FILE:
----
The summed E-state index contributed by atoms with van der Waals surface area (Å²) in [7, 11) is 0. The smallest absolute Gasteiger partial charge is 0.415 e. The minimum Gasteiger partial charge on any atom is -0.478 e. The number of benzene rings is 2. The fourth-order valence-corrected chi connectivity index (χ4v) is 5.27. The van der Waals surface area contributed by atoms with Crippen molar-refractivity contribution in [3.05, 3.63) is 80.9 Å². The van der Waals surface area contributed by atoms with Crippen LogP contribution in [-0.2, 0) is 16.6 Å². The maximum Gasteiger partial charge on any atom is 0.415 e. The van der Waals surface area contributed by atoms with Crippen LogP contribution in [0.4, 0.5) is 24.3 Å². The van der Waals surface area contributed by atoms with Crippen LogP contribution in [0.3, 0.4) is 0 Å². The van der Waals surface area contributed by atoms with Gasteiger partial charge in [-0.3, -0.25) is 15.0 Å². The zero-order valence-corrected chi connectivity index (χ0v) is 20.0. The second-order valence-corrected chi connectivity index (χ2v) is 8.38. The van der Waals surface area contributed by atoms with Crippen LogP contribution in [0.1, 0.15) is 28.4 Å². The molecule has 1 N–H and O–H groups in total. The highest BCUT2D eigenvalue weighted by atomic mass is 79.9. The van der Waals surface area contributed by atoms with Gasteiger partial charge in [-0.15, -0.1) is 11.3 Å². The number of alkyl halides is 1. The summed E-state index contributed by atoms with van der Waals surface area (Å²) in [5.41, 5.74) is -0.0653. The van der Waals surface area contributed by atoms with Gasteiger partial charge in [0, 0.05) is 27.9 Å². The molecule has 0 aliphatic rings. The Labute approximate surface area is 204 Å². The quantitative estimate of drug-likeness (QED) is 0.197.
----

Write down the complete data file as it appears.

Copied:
The summed E-state index contributed by atoms with van der Waals surface area (Å²) in [7, 11) is 0. The smallest absolute Gasteiger partial charge is 0.415 e. The minimum Gasteiger partial charge on any atom is -0.478 e. The number of benzene rings is 2. The fourth-order valence-corrected chi connectivity index (χ4v) is 5.27. The van der Waals surface area contributed by atoms with Crippen molar-refractivity contribution in [3.05, 3.63) is 80.9 Å². The van der Waals surface area contributed by atoms with Crippen LogP contribution in [-0.2, 0) is 16.6 Å². The maximum Gasteiger partial charge on any atom is 0.415 e. The van der Waals surface area contributed by atoms with Crippen LogP contribution in [0.4, 0.5) is 24.3 Å². The van der Waals surface area contributed by atoms with Crippen LogP contribution in [0.3, 0.4) is 0 Å². The van der Waals surface area contributed by atoms with Gasteiger partial charge in [-0.3, -0.25) is 15.0 Å². The zero-order valence-corrected chi connectivity index (χ0v) is 20.0. The second-order valence-corrected chi connectivity index (χ2v) is 8.38. The van der Waals surface area contributed by atoms with Crippen LogP contribution in [0.1, 0.15) is 28.4 Å². The molecule has 1 N–H and O–H groups in total. The highest BCUT2D eigenvalue weighted by atomic mass is 79.9. The van der Waals surface area contributed by atoms with Gasteiger partial charge in [-0.15, -0.1) is 11.3 Å². The number of alkyl halides is 1. The summed E-state index contributed by atoms with van der Waals surface area (Å²) in [5.41, 5.74) is -0.0653. The van der Waals surface area contributed by atoms with Gasteiger partial charge in [0, 0.05) is 27.9 Å². The molecule has 0 aliphatic rings. The Labute approximate surface area is 204 Å². The quantitative estimate of drug-likeness (QED) is 0.197.